The gut commensal microbiome of Drosophila is modified by the endosymbiont Wolbachia
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Citation (published version)Rama Simhadri, Eva Fast, Guo Rong, Michaela Schultz, Natalie Vaisman, Ortiz Luis, Joana Bybee, Barton Slatko, Horacio Frydman. 2017. "The gut commensal microbiome of Drosophila is modified by the endosymbiont Wolbachia." mSphere, Volume 2, Issue 5, https://doi.org/10.1128/mSphere.00287-17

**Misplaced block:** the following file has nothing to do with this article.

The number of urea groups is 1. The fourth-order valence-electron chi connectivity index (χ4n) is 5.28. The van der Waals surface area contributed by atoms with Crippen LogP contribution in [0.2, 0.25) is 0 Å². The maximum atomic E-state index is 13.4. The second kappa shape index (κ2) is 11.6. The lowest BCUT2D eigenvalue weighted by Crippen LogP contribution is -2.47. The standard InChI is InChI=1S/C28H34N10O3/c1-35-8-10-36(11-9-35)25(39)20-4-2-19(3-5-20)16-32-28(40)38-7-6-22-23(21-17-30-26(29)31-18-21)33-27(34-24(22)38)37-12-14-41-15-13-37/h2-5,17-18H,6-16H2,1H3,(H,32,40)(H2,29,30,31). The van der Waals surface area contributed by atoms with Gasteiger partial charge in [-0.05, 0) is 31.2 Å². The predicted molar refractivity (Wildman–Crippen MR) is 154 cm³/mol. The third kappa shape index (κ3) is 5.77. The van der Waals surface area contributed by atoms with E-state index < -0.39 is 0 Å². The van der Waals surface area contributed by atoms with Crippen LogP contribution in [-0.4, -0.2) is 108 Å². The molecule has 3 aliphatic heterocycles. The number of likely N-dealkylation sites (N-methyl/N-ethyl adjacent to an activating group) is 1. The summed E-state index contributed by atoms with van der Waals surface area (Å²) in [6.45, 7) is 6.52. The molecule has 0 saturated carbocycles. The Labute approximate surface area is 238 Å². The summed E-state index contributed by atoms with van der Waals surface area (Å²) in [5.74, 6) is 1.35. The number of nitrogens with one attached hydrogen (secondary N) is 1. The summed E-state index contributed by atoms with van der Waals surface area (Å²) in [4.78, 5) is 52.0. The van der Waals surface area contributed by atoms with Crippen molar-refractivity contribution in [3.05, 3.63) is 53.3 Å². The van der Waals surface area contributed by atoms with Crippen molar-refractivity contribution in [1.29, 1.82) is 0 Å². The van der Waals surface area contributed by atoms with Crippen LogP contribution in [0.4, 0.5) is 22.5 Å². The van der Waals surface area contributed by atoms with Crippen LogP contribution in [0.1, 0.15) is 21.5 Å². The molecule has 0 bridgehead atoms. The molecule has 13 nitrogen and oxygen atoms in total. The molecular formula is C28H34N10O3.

Endosymbiotic Wolbachia bacteria and the gut microbiome have inde- pendently been shown to affect several aspects of insect biology, including repro- duction, development, life span, stem cell activity, and resistance to human patho- gens, in insect vectors. This work shows that Wolbachia bacteria, which reside mainly in the fly germline, affect the microbial species present in the fly gut in a lab-reared strain. Drosophila melanogaster hosts two main genera of commensal bac- teria—Acetobacter and Lactobacillus. Wolbachia-infected flies have significantly re- duced titers of Acetobacter. Sampling of the microbiome of axenic flies fed with equal proportions of both bacteria shows that the presence of Wolbachia bacteria is a significant determinant of the composition of the microbiome throughout fly de- velopment. However, this effect is host genotype dependent. To investigate the mechanism of microbiome modulation, the effect of Wolbachia bacteria on Imd and reactive oxygen species pathways, the main regulators of immune response in the fly gut, was measured. The presence of Wolbachia bacteria does not induce signifi- cant changes in the expression of the genes for the effector molecules in either pathway. Furthermore, microbiome modulation is not due to direct interaction be- tween Wolbachia bacteria and gut microbes. Confocal analysis shows that Wolbachia bacteria are absent from the gut lumen. These results indicate that the mechanistic basis of the modulation of composition of the microbiome by Wolbachia bacteria is more complex than a direct bacterial interaction or the effect of Wolbachia bacteria on fly immunity. The findings reported here highlight the importance of considering the composition of the gut microbiome and host genetic background during Wolbachia-induced phenotypic studies and when formulating microbe-based disease vector control strategies.
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